The Place Beyond The Pines is divided into three parts. The first, featuring a stunt motorcycle rider called Handsome Luke (Ryan Gosling), promises an interesting narrative about fatherhood.
Luke is eager to become a suitable father to an infant son that he didn’t know he had, but his best intentions get warped by his desperation to provide for his family. He resorts to robbery, and soon the cops catch up. Gosling’s character mirrors his previous role in Drive, but with a more melodramatic story.
The whole cast is great, even though Ray Liotta is underserved. Bradley Cooper is decent in a dramatic role.
The film quickly loses its way as the narrative shifts to Avery Cross (Bradley Cooper).
Avery’s subplot is unnecessary. The characters are mere pawns to move along a contrived plot. When another plot twist moves the film 15 years later to the next generation, only the women aged.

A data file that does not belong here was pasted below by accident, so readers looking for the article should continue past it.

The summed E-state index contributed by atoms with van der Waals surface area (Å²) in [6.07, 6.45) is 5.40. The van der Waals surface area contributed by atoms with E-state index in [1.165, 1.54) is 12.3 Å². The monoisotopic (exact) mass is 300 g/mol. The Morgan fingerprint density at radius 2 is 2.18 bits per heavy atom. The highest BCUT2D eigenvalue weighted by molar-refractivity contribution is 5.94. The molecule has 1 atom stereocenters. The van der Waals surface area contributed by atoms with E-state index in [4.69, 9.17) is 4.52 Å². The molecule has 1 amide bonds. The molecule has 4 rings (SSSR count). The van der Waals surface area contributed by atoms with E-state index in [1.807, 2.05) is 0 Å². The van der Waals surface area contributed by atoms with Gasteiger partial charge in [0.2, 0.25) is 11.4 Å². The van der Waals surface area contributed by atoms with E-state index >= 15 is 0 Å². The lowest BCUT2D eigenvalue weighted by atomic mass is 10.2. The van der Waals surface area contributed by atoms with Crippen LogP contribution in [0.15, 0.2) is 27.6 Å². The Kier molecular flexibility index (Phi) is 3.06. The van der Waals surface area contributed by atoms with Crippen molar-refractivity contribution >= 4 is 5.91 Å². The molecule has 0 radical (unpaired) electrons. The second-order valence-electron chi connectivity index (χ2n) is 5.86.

The third part comes in to glue all the pieces together but the movie has veered too far off from what it originally set out to do and fails to make a connection. The fate of the sons is predictable.
The film aims to explore fate and fatherhood, as well as show how the sins of the father are passed on to the son. The script is too preoccupied with making a grand statement that it has forgotten to bring its characters to life.
The Place Beyond The Pines is filled with good performances, great cinematography, and an apt musical score. The concept is commendable. But instead of a three-part epic what you get are disparate vignettes connected by coincidences.
The Place Beyond the Pines
The Place Beyond the Pines is a well-acted but contrived muddled piece of three vignettes about fatherhood.